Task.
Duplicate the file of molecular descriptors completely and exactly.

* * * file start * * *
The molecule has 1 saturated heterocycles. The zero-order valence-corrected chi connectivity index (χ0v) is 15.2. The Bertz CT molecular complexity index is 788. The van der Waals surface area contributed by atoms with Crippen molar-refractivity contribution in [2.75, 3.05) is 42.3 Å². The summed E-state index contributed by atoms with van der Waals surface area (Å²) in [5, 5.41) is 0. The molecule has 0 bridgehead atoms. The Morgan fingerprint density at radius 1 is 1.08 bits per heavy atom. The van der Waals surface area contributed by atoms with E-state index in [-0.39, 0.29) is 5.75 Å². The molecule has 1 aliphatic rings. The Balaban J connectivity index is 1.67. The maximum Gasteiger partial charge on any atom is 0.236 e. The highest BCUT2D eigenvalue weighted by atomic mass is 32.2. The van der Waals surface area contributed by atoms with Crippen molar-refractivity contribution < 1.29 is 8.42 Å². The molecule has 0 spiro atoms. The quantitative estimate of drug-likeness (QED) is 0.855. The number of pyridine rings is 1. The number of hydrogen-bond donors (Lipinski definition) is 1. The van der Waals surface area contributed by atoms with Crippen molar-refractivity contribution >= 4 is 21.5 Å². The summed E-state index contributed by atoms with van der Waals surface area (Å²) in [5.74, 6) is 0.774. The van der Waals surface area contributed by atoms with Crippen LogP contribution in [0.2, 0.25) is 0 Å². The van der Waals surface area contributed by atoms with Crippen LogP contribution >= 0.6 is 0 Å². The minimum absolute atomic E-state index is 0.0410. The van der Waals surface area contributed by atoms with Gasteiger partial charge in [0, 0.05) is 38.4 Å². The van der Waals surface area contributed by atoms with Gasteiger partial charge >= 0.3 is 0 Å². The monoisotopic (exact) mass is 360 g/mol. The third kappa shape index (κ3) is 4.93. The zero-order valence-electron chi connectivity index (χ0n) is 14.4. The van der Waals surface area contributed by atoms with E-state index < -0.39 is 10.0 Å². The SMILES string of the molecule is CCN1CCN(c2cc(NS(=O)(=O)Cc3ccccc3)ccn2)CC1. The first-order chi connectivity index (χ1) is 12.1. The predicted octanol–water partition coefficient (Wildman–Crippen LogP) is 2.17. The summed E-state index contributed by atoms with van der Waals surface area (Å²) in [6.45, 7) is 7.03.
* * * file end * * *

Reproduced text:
The molecule has 1 saturated heterocycles. The zero-order valence-corrected chi connectivity index (χ0v) is 15.2. The Bertz CT molecular complexity index is 788. The van der Waals surface area contributed by atoms with Crippen molar-refractivity contribution in [2.75, 3.05) is 42.3 Å². The summed E-state index contributed by atoms with van der Waals surface area (Å²) in [5, 5.41) is 0. The molecule has 0 bridgehead atoms. The Morgan fingerprint density at radius 1 is 1.08 bits per heavy atom. The van der Waals surface area contributed by atoms with E-state index in [-0.39, 0.29) is 5.75 Å². The molecule has 1 aliphatic rings. The Balaban J connectivity index is 1.67. The maximum Gasteiger partial charge on any atom is 0.236 e. The highest BCUT2D eigenvalue weighted by atomic mass is 32.2. The van der Waals surface area contributed by atoms with Crippen molar-refractivity contribution < 1.29 is 8.42 Å². The molecule has 0 spiro atoms. The quantitative estimate of drug-likeness (QED) is 0.855. The number of pyridine rings is 1. The number of hydrogen-bond donors (Lipinski definition) is 1. The van der Waals surface area contributed by atoms with Crippen molar-refractivity contribution >= 4 is 21.5 Å². The summed E-state index contributed by atoms with van der Waals surface area (Å²) in [5.74, 6) is 0.774. The van der Waals surface area contributed by atoms with Crippen LogP contribution in [0.2, 0.25) is 0 Å². The van der Waals surface area contributed by atoms with Crippen LogP contribution >= 0.6 is 0 Å². The minimum absolute atomic E-state index is 0.0410. The van der Waals surface area contributed by atoms with Gasteiger partial charge in [0, 0.05) is 38.4 Å². The van der Waals surface area contributed by atoms with Gasteiger partial charge >= 0.3 is 0 Å². The monoisotopic (exact) mass is 360 g/mol. The third kappa shape index (κ3) is 4.93. The zero-order valence-electron chi connectivity index (χ0n) is 14.4. The van der Waals surface area contributed by atoms with E-state index < -0.39 is 10.0 Å². The SMILES string of the molecule is CCN1CCN(c2cc(NS(=O)(=O)Cc3ccccc3)ccn2)CC1. The first-order chi connectivity index (χ1) is 12.1. The predicted octanol–water partition coefficient (Wildman–Crippen LogP) is 2.17. The summed E-state index contributed by atoms with van der Waals surface area (Å²) in [6.45, 7) is 7.03.